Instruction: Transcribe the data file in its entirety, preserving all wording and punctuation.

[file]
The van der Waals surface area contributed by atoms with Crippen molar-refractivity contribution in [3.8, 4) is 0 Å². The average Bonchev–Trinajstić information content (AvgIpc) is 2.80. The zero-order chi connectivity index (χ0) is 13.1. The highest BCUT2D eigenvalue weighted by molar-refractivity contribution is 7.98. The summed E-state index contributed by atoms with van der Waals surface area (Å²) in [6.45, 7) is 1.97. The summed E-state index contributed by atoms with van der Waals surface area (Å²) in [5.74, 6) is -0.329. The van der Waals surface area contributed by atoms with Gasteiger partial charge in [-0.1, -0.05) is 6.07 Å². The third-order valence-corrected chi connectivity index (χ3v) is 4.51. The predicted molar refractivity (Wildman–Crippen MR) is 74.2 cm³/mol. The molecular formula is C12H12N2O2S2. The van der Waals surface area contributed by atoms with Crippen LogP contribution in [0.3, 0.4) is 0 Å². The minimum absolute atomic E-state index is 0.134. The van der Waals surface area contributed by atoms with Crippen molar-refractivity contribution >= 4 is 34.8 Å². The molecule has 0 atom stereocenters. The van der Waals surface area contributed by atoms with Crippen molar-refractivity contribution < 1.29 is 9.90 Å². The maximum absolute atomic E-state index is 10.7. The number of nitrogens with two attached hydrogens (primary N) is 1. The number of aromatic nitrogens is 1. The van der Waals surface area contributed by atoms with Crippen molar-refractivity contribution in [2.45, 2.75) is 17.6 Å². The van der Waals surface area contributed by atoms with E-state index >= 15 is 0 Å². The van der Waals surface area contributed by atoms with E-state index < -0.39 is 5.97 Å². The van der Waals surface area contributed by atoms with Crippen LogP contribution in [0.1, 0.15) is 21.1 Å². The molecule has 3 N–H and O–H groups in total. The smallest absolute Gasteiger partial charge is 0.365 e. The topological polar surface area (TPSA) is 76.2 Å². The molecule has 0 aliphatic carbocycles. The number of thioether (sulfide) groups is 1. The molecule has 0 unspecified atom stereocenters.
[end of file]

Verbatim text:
The van der Waals surface area contributed by atoms with Crippen molar-refractivity contribution in [3.8, 4) is 0 Å². The average Bonchev–Trinajstić information content (AvgIpc) is 2.80. The zero-order chi connectivity index (χ0) is 13.1. The highest BCUT2D eigenvalue weighted by molar-refractivity contribution is 7.98. The summed E-state index contributed by atoms with van der Waals surface area (Å²) in [6.45, 7) is 1.97. The summed E-state index contributed by atoms with van der Waals surface area (Å²) in [5.74, 6) is -0.329. The van der Waals surface area contributed by atoms with Gasteiger partial charge in [-0.1, -0.05) is 6.07 Å². The third-order valence-corrected chi connectivity index (χ3v) is 4.51. The predicted molar refractivity (Wildman–Crippen MR) is 74.2 cm³/mol. The molecular formula is C12H12N2O2S2. The van der Waals surface area contributed by atoms with Crippen LogP contribution in [0.3, 0.4) is 0 Å². The minimum absolute atomic E-state index is 0.134. The van der Waals surface area contributed by atoms with Crippen molar-refractivity contribution >= 4 is 34.8 Å². The molecule has 0 atom stereocenters. The van der Waals surface area contributed by atoms with Crippen molar-refractivity contribution < 1.29 is 9.90 Å². The maximum absolute atomic E-state index is 10.7. The number of nitrogens with two attached hydrogens (primary N) is 1. The number of aromatic nitrogens is 1. The van der Waals surface area contributed by atoms with Crippen molar-refractivity contribution in [2.45, 2.75) is 17.6 Å². The van der Waals surface area contributed by atoms with E-state index >= 15 is 0 Å². The van der Waals surface area contributed by atoms with E-state index < -0.39 is 5.97 Å². The van der Waals surface area contributed by atoms with Crippen LogP contribution in [0.1, 0.15) is 21.1 Å². The molecule has 3 N–H and O–H groups in total. The smallest absolute Gasteiger partial charge is 0.365 e. The topological polar surface area (TPSA) is 76.2 Å². The molecule has 0 aliphatic carbocycles. The number of thioether (sulfide) groups is 1. The molecule has 0 unspecified atom stereocenters.